(Bruce Power photo)

Bruce Power Safety Changes Five Years After Fukushima

Friday is the fifth anniversary of the earthquake and tsunami that devastated Japan, and damaged the Fukushima nuclear facility.

The plant withstood the 9.0 magnitude quake, but the following tsunami knocked out back-up generators, leading to overheated reactors, and released radioactivity.

Bruce Power says their CANDU reactors are very different from the Japanese design, but the event still prompted a safety review for Canada’s nuclear industry.

Bruce Power says they have since made continuous safety improvements at the site.

  • Five new fire trucks stored off site on high and dry ground can pump water directly from Lake Huron into the reactors and fuel bays if back up cooling systems fail.
  • Nine new back up generators are also stored off site on high, dry ground, and can be operational within 30 minutes.
  • A new state-of-the-art Emergency Management Centre was built at the Bruce Power Visitors Centre to act as a control room if necessary.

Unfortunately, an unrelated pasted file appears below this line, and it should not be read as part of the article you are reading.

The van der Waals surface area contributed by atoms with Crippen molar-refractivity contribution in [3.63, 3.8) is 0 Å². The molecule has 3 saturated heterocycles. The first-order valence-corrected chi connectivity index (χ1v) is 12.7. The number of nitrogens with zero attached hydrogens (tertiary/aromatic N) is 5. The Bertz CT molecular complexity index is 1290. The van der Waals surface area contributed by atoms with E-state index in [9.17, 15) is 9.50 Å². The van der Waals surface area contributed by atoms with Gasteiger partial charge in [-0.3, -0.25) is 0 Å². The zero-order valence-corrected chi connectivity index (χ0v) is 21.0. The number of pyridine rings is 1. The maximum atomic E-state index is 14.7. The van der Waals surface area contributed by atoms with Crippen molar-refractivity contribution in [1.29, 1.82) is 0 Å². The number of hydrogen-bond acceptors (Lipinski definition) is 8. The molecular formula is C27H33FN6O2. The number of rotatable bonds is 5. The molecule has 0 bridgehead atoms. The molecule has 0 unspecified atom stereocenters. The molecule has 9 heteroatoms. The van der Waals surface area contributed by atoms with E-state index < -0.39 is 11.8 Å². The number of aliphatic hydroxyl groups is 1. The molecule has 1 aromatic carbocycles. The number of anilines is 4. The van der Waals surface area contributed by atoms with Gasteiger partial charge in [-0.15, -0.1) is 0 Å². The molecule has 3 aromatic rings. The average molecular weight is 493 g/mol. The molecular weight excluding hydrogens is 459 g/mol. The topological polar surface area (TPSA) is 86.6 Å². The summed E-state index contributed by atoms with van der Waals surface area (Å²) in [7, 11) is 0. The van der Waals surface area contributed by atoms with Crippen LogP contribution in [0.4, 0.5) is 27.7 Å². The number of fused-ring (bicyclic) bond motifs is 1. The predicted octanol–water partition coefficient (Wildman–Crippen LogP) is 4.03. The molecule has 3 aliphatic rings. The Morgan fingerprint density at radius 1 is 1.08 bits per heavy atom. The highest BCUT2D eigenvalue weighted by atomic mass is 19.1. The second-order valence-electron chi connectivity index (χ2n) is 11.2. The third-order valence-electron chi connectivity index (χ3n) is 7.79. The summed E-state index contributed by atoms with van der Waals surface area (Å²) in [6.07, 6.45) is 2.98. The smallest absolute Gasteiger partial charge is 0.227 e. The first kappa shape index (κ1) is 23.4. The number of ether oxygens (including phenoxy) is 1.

• Increasing off-site radiological monitoring equipment now provides real time data.
  • All homes within 10 kilometres have ALERT FM radios linked to the Emergency Alert Ready System for immediate Threat to Life Alerts.
  • They also have potassium iodine pills on hand.
  • Continuous Emergency training ensures they are prepared for any crisis.
  • Receiving Canada’s first emergency test broadcasting license for portable AM units, which will make communicating during an emergency more effective than ever before.

Bruce Power in Tiverton is the world’s largest operating nuclear generating facility and the source of about 30% of Ontario’s power.